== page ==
While the rare tax attorney may be able to assist you with preparing tax returns and other accounting tasks for an additional fee, most attorneys are not actually accountants and will not hold the same detailed skillset. Instead, tax attorneys specialize in all things related to the IRS tax code, such as tax disputes, estate planning, business tax law, and more. As you can probably guess, a tax attorney can provide you with the type of deeply experienced legal counsel that a CPA can not ethically or practically advise you on. Below, we’ll take a look at some instances when a CPA can be of assistance versus instances when a tax attorney is required.
How Do I Determine if I Need a CPA or a Tax Attorney?
Many people enlist the help of a CPA for their personal or business tax needs. Anyone who needs to file tax returns can hire a CPA for a reasonable fee. Maybe you’re feeling overwhelmed and are too busy to file your own return, or perhaps your financial situation has changed and you’re uncertain as to how that will impact your filing. Or maybe you’re just inexperienced—everyone starts somewhere, and these are all good reasons to consider hiring a professional to help out.
Other common reasons for hiring a CPA include:
- Owning, selling, or merging a business
- Starting a new business and taking out loans
- Deciding on cash versus accrual accounting
- Managing multiple employee payrolls
- Determining which deductions or credits you may qualify for
- Minimizing your tax liability
- Navigating changes to tax law that can affect you
- Seeking expert advice for financial planning or budgeting
- Going through an IRS audit
- Becoming proactive towards preventing fraud
- Requiring regular, monthly, or yearly help with accounting
- Undergoing a marriage, divorce, inheritance, or other life change with tax implications
Some CPAs may also be qualified to assist you with more complex matters involving the IRS or tax court, such as liens, levies, back taxes, wage garnishment, or IRS negotiation. However, as most good CPAs will tell you, these situations will benefit most from a tax attorney, particularly if legal counsel or representation is needed.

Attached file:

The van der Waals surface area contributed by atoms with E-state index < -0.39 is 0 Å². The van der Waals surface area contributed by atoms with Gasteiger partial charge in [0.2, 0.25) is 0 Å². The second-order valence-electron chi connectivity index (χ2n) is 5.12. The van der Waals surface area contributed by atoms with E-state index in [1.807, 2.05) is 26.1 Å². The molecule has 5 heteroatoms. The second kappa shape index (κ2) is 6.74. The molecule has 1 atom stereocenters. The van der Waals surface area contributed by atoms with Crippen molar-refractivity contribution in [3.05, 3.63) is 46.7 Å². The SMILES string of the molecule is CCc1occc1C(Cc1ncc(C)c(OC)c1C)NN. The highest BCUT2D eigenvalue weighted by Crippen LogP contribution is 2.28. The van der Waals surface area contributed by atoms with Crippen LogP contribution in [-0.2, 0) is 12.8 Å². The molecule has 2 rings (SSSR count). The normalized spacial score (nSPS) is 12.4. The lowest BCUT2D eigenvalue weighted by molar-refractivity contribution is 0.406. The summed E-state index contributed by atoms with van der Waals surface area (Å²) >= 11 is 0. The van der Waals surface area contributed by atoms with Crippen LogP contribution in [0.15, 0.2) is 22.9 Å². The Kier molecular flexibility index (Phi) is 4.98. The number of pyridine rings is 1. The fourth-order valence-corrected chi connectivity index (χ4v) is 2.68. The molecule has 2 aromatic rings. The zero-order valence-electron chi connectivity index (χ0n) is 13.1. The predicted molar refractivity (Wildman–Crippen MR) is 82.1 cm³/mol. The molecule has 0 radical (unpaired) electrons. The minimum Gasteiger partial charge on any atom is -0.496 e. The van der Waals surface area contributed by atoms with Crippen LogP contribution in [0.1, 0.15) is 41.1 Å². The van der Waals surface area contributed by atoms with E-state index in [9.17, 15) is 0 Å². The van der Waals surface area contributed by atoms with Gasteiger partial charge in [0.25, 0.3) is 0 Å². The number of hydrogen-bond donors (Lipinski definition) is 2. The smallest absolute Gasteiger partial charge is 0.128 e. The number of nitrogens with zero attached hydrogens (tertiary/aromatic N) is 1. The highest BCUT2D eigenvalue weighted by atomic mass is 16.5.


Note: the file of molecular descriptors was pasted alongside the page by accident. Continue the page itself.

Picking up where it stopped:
If you are dealing with any sort of tax controversy, including trouble with the IRS or mounting debt collection attempts, then you should seek out the advice of an experienced tax attorney. A tax attorney can also help you—and your CPA—when you’re not in any sort of trouble. Tax attorneys specialize in the deep, long-term financial planning and structuring of assets that are required for creating wills, trusts, and estate plans. A tax attorney knows the precise language that is required for any formal, legally binding written documents and should be enlisted for these types of documents.
While CPAs and tax attorneys can both assist you with tax planning and making important financial decisions, each professional has their own unique set of qualifications and skills that set them apart from the other. If you need help with accounting, you can rely on a CPA to make that tax season stress a thing of the past. If you need advice or representation when it comes to IRS troubles, major debts, and other disputes, then a tax attorney is most likely your best option. Request a consultation with our qualified tax attorneys today to discuss your unique needs.Tags: